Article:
Everyone’s experience of grief is different, however there are some commonalities that exist. Understanding the signs and symptoms of grief and loss can be helpful in supporting others and looking after yourself.
Feelings associated with grief
- Shock and disbelief
- Yearning (a feeling of intense longing for something or someone)
- Physical discomfort
- Out of character reactions - people can’t always name how they are feeling and acting
Times when you might experience grief
- A loved one: through death, break up of a relationship or location.
- Pets: through death or having to give them away.
- Health: through illness or accident.
- Places: As a result of moving away or no longer being able to visit.
- Possessions: through theft or accident.
- A Job: As a result of changing jobs or being made redundant.
- Colleagues and friends: As we grow our colleagues and friends can change.
- Financial/Lifestyle: As a result of change in life circumstances.
- Our place in the world – As we grow our world does too; we may miss being a student; experience loss when our children leave home; miss being a certain age or even grieve for good times that we had.
If you are concerned about yourself or someone else, please contact your GP or alternatively you can speak with a student advisor at Atawhai Ākonga | Student Care who will help you to identify appropriate supports for you and refer on as needed.
Myth: The pain will go away faster if you ignore it
Myth: It is important to “be strong” in the face of loss
Fact: Feeling sad, frightened, or lonely is a normal reaction to loss. Crying doesn’t mean you are weak. You don’t need to “protect” your family or friends by putting on a brave front. Showing your true feelings can help them and you.
Myth: If you don’t cry, it means you aren’t sorry for the loss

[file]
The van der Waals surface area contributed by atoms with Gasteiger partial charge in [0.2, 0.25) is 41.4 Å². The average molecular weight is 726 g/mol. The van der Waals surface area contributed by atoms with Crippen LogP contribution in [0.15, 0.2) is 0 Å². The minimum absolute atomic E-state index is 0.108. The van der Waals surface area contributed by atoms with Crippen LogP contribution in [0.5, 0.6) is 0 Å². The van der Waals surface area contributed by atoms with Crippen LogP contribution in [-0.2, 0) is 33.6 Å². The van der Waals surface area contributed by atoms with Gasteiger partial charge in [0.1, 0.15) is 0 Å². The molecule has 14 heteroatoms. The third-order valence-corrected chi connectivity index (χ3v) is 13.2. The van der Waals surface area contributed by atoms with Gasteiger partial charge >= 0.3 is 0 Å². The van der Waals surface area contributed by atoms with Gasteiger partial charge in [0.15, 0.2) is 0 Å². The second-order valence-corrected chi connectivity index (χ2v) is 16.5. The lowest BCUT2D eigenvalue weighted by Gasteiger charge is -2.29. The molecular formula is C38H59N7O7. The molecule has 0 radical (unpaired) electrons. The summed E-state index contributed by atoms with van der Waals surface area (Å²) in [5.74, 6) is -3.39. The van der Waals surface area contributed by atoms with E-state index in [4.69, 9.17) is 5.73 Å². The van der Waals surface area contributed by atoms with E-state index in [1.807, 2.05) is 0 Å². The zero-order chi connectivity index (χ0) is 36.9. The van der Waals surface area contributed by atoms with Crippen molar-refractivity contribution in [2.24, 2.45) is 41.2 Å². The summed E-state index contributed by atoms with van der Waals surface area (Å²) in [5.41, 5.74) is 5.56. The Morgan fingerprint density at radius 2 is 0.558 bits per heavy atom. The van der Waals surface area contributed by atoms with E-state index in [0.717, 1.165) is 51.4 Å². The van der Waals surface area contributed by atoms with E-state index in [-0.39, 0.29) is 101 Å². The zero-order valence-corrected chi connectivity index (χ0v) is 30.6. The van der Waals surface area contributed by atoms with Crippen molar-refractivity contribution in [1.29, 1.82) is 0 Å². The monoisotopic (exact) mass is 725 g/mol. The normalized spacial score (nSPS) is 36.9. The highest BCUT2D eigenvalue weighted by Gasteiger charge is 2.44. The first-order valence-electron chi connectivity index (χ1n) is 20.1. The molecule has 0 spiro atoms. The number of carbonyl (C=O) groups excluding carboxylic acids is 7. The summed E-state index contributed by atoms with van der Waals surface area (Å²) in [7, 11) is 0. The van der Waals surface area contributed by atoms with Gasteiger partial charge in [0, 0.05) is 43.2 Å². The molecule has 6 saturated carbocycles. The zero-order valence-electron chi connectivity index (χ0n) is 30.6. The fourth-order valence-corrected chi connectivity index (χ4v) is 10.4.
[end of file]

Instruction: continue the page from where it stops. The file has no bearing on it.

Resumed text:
Fact: Crying is a normal response to sadness, but it’s not the only one. Those who don’t cry may feel pain just as deeply as others. They may simply have other ways of showing it. Not everyone grieves in the same way.
Myth: Grieving should last about a year
Fact: There is no specific time frame for grieving. How long it takes differs from person to person. Grief does not follow a predetermined pattern.
Myth: Moving on with your life means forgetting about your loss.
Fact: Moving on means you’ve accepted the loss – but that’s not the same as forgetting. You can move on with your life and keep the memory of someone or something you lost as an important part of you. In fact, as we move through life, these memories can become more and more integral to defining the people we are.
Strategies for coping with grief and loss:
- Take some time out to grieve. This can mean taking time off from work, study, and other commitments to allow yourself time to mourn. Or you may like to return to your usual routine as a way of coping. There is no right or wrong way.
- Seek support from your friends and family. Talk to them about how you are feeling and how they can best support you.
- Find a way to express your feelings either through talking to someone, writing in a journal, creating music or art, whatever works best for you.
- Seek guidance and structure from your culture or religion to support you in your grief.
- Be kind to yourself.
- Try to maintain your hobbies and interests if you feel able.
- Seek out professional support.
Supporting others through grief and loss:
- Let the grieving person know you are there for them
- Listen to understand, not to respond. Sometimes the person is not looking for help or advice, they just want to talk to someone
- Understand that everyone grieves in different ways and for different lengths of time
- Ask them how you can support them. It may be to just listen, or they might need some help with practical things like cooking or running errands.
- Gather some options for them to get support, this could be their GP or a student care advisor at UC. Let them decide their next steps.